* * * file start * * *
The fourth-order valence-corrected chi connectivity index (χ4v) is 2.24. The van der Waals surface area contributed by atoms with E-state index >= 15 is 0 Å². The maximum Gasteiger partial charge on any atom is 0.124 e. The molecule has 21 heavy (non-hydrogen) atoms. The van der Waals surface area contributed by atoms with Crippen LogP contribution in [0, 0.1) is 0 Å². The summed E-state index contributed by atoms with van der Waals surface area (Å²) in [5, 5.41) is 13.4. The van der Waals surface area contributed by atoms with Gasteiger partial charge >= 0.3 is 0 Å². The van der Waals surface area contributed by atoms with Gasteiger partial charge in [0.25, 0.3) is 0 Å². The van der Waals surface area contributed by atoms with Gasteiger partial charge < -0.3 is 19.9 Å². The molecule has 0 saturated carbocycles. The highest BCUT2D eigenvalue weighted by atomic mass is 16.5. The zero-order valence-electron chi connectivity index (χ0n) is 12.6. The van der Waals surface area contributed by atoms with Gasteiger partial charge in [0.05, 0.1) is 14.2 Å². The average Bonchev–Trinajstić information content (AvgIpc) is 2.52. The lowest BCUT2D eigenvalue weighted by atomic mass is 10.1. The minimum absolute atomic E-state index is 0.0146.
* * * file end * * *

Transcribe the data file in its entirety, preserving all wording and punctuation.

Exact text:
The fourth-order valence-corrected chi connectivity index (χ4v) is 2.24. The van der Waals surface area contributed by atoms with E-state index >= 15 is 0 Å². The maximum Gasteiger partial charge on any atom is 0.124 e. The molecule has 21 heavy (non-hydrogen) atoms. The van der Waals surface area contributed by atoms with Crippen LogP contribution in [0, 0.1) is 0 Å². The summed E-state index contributed by atoms with van der Waals surface area (Å²) in [5, 5.41) is 13.4. The van der Waals surface area contributed by atoms with Gasteiger partial charge >= 0.3 is 0 Å². The van der Waals surface area contributed by atoms with Gasteiger partial charge in [0.25, 0.3) is 0 Å². The van der Waals surface area contributed by atoms with Gasteiger partial charge < -0.3 is 19.9 Å². The molecule has 0 saturated carbocycles. The highest BCUT2D eigenvalue weighted by atomic mass is 16.5. The zero-order valence-electron chi connectivity index (χ0n) is 12.6. The van der Waals surface area contributed by atoms with Gasteiger partial charge in [0.05, 0.1) is 14.2 Å². The average Bonchev–Trinajstić information content (AvgIpc) is 2.52. The lowest BCUT2D eigenvalue weighted by atomic mass is 10.1. The minimum absolute atomic E-state index is 0.0146.